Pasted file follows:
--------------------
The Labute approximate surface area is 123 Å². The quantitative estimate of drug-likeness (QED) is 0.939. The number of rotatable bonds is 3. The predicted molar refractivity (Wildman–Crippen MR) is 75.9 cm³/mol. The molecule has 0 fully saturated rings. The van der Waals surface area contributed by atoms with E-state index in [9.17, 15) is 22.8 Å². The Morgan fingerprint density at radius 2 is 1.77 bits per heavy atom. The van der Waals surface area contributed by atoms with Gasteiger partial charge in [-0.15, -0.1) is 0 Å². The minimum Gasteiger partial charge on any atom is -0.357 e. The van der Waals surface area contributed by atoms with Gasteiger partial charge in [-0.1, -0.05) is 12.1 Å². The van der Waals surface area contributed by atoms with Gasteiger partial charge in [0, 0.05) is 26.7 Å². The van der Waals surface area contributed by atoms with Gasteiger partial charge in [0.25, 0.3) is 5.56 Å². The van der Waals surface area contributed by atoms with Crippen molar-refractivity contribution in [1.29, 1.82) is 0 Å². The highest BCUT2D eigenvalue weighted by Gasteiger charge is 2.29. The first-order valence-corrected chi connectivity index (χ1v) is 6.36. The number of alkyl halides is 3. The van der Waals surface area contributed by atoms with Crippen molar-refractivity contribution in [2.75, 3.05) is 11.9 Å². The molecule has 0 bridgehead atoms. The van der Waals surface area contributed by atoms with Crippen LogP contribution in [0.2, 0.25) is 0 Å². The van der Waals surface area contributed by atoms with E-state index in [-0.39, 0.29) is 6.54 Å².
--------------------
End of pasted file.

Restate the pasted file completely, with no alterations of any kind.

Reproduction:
The Labute approximate surface area is 123 Å². The quantitative estimate of drug-likeness (QED) is 0.939. The number of rotatable bonds is 3. The predicted molar refractivity (Wildman–Crippen MR) is 75.9 cm³/mol. The molecule has 0 fully saturated rings. The van der Waals surface area contributed by atoms with E-state index in [9.17, 15) is 22.8 Å². The Morgan fingerprint density at radius 2 is 1.77 bits per heavy atom. The van der Waals surface area contributed by atoms with Gasteiger partial charge in [-0.15, -0.1) is 0 Å². The minimum Gasteiger partial charge on any atom is -0.357 e. The van der Waals surface area contributed by atoms with Gasteiger partial charge in [-0.1, -0.05) is 12.1 Å². The van der Waals surface area contributed by atoms with Gasteiger partial charge in [0, 0.05) is 26.7 Å². The van der Waals surface area contributed by atoms with Gasteiger partial charge in [0.25, 0.3) is 5.56 Å². The van der Waals surface area contributed by atoms with Crippen molar-refractivity contribution in [1.29, 1.82) is 0 Å². The highest BCUT2D eigenvalue weighted by Gasteiger charge is 2.29. The first-order valence-corrected chi connectivity index (χ1v) is 6.36. The number of alkyl halides is 3. The van der Waals surface area contributed by atoms with Crippen molar-refractivity contribution in [2.75, 3.05) is 11.9 Å². The molecule has 0 bridgehead atoms. The van der Waals surface area contributed by atoms with Crippen LogP contribution in [0.2, 0.25) is 0 Å². The van der Waals surface area contributed by atoms with E-state index in [-0.39, 0.29) is 6.54 Å².